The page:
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Passive administration of monoclonal antibodies to Anthrolysin O prolong survival in mice lethally infected with Bacillus anthracis

Author(s): Nakouzi Antonio | Rivera Johanna | Rest Richard | Casadevall Arturo

Journal: BMC Microbiology
ISSN 1471-2180

Volume: 8;
Issue: 1;
Start page: 159;
Date: 2008;
Original page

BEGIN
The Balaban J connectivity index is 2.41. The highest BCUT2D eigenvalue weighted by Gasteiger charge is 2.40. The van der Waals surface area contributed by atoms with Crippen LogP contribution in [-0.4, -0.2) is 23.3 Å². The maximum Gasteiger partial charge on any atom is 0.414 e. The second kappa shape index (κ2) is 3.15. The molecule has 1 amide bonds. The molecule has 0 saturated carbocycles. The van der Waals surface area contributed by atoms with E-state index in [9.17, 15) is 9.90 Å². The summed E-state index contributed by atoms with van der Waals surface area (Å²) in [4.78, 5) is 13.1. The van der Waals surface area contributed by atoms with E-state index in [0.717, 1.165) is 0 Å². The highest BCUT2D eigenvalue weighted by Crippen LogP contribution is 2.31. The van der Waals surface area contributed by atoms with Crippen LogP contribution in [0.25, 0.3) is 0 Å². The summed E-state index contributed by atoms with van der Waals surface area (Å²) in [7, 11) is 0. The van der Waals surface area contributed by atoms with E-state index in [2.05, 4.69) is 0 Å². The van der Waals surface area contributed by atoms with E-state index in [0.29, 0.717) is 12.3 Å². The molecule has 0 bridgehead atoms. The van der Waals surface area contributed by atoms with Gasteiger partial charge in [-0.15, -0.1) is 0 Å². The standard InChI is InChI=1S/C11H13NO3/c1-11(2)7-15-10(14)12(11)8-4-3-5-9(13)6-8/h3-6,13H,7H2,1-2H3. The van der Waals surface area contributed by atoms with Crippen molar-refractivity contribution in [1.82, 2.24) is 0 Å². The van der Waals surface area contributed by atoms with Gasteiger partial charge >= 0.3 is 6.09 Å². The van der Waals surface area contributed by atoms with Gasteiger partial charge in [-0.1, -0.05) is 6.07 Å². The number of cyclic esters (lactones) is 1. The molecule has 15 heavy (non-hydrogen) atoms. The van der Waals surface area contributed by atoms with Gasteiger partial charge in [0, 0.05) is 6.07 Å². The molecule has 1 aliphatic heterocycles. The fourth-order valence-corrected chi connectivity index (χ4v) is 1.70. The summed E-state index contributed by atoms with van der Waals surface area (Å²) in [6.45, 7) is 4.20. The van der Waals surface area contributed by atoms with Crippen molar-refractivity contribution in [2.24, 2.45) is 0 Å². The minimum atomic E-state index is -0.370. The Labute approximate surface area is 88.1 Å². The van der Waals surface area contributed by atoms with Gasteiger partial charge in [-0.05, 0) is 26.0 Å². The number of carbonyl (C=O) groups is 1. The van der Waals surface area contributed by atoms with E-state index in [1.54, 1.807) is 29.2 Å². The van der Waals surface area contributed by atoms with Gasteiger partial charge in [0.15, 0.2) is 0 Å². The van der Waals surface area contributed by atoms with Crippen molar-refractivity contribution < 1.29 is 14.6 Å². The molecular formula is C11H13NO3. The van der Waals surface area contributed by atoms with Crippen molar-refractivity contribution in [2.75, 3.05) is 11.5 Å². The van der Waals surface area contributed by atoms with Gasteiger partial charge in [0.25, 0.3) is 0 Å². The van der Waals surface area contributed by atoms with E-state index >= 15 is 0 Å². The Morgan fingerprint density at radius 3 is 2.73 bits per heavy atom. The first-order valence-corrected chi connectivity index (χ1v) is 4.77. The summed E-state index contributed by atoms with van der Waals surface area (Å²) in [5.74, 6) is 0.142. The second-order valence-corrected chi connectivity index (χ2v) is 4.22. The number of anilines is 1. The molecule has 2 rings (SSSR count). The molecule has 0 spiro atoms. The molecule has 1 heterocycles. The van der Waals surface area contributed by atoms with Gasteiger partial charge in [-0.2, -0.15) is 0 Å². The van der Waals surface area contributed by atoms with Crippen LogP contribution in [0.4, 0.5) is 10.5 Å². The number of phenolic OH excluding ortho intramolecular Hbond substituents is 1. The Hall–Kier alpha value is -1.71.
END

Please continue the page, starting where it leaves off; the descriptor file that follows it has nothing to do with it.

Abstract Background Bacillus anthracis has two major virulence factors: a tripartite toxin that produces lethal and edema toxins and a polyglutamic acid capsule. A recent report suggested that a toxin belonging to the cholesterol dependant cytolysin (CDC) family, anthrolysin O (ALO) was a new virulence factor for B. anthracis but subsequent studies have questioned its relevance in pathogenesis. In this study, we examined the immunogenicity of recombinant anthrolysin O (rALO) in mice. Results BALB/c mice immunized with rALO and boosted after two weeks, produce sera with strong Ab responses with a predominance of IgG1 and IgG2a. Five hybridomas to rALO were recovered representing the IgM, IgG1, and IgG2b isotypes. Passive administration of 3 of the five monoclonal antibodies (mAbs) to rALO prior to infection with lethal intravenous (i.v.) B. anthracis Sterne strain infection in mice was associated with enhanced average survival and a greater likelihood of surviving infection. A combination of two mAbs to ALO was more effective than either mAb separately. One mAb (64F8) slowed the toxicity of rALO for J774.16 macrophage-like cells. Conclusion Our results suggest that ALO contributes to the virulence of B. anthracis Sterne strain in this infection model and that Ab response to ALO may contribute to protection in certain circumstances.
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